What Does Inclusive Play Mean to You?

Category: News and Updates

Date: December 30, 2021

Inclusive? All-inclusive? Universal? Accessible? Integrated?  We receive many proposal requests from municipalities looking to create “inclusive playgrounds” in parks around the region.  While this is a wonderful sentiment, it leaves our staff asking, “what does inclusive play mean to you”?  Without an answer to this question, it is hard to know exactly how to respond to the request.  There are a variety of approaches to inclusive play depending on your desired expectations and goals.  
So Landworks Studio wanted to share their perspective on this topic.
Landworks Studio strives to create play experiences that engage all users, regardless of age, mental or physical abilities to play and interact together in a fun and active environment.  Our goals are to achieve the highest level of physical and emotional experiences for every participant, with the understanding that this means different things to different people with varying abilities and interests.  
When you see a playground full of a series of ramps to panels and short slides, it is hard to consider this a success even though a person in a wheelchair is able to access all of the elements.  These types of play structures are not appealing for most users and in effect, excludes able-bodied children from engaging with physically challenged users.  Successful inclusive playgrounds balance the needs of all users, while offering diverse activities that encourage social interaction for playground users to come together in a variety of ways.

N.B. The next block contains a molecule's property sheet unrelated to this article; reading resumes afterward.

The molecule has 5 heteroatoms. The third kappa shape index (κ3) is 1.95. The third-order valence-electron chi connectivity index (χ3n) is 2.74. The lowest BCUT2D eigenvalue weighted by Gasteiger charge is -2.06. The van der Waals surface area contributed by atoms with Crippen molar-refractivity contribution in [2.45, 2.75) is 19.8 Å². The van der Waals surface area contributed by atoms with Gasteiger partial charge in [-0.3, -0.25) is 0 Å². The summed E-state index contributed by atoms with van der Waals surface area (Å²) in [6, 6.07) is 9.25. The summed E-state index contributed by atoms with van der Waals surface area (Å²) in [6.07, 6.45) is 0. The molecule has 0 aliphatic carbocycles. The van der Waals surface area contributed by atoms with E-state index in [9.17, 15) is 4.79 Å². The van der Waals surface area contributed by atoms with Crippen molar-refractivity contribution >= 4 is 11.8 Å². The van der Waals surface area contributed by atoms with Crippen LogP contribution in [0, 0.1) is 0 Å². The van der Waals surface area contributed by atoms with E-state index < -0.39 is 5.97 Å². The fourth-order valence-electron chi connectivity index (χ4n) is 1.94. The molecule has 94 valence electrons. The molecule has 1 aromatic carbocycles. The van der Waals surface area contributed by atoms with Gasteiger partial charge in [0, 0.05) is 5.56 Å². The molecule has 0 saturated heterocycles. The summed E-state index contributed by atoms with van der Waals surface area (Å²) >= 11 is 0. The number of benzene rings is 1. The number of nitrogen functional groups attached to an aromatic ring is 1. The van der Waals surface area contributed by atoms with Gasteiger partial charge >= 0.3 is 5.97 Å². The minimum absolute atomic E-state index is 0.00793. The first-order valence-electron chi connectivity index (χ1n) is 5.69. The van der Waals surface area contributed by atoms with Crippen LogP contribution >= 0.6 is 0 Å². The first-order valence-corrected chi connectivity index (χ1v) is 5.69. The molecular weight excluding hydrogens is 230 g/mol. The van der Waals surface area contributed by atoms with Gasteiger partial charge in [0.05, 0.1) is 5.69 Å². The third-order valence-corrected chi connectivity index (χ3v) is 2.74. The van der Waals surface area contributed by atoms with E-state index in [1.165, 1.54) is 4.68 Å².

Additionally, there are more studies and research completed by playground manufacturers, educating us on just how impactful playgrounds can be for those with learning disabilities, site impairments and behavioral disorders, among others.  Parents and care givers have become involved to ensure designers and city officials are aware of all the ways playgrounds can be designed to benefit all users.  
Some of the items that are essential for an inclusive playground include:

  • Accessible Surfacing - Poured-in-place surfacing or artificial turf perform the best for accessibility standards.
  • Ground Level Play – Spinners and rockers, in addition to play panels, are accessible from ground level or short ramps.
  • Slides, Spinners and Swings – These elements are highly favored by all users and are beneficial for brain development and core strengthening.  Rollers on slides and baskets for swings allow users with compromised trunk control to participate alongside others.
  • Prospect and Refuge – To provide a comfortable environment for everyone, the ability to survey the surroundings to determine safety is a critical component.  Even better is if a line of sight can be offered from a place of refuge.  Regardless, a quiet place on a playground separated slightly from the higher levels of activity and noise is a desirable feature for any user who may become over stimulated.

“No Two Kids Are The Same, But They All Like To Play” is the tagline for the company Inclusive Play.  In their model, it is key to focus on the “Six Senses of Play”.  These include Sight, Sound, Smell, Touch, Vestibular (motion and balance) and Proprioception (perception of body, movement, and position).  The more of these senses the playground and the selected play components can stimulate, from both the seated and the standing position, the better the playground will be for all users.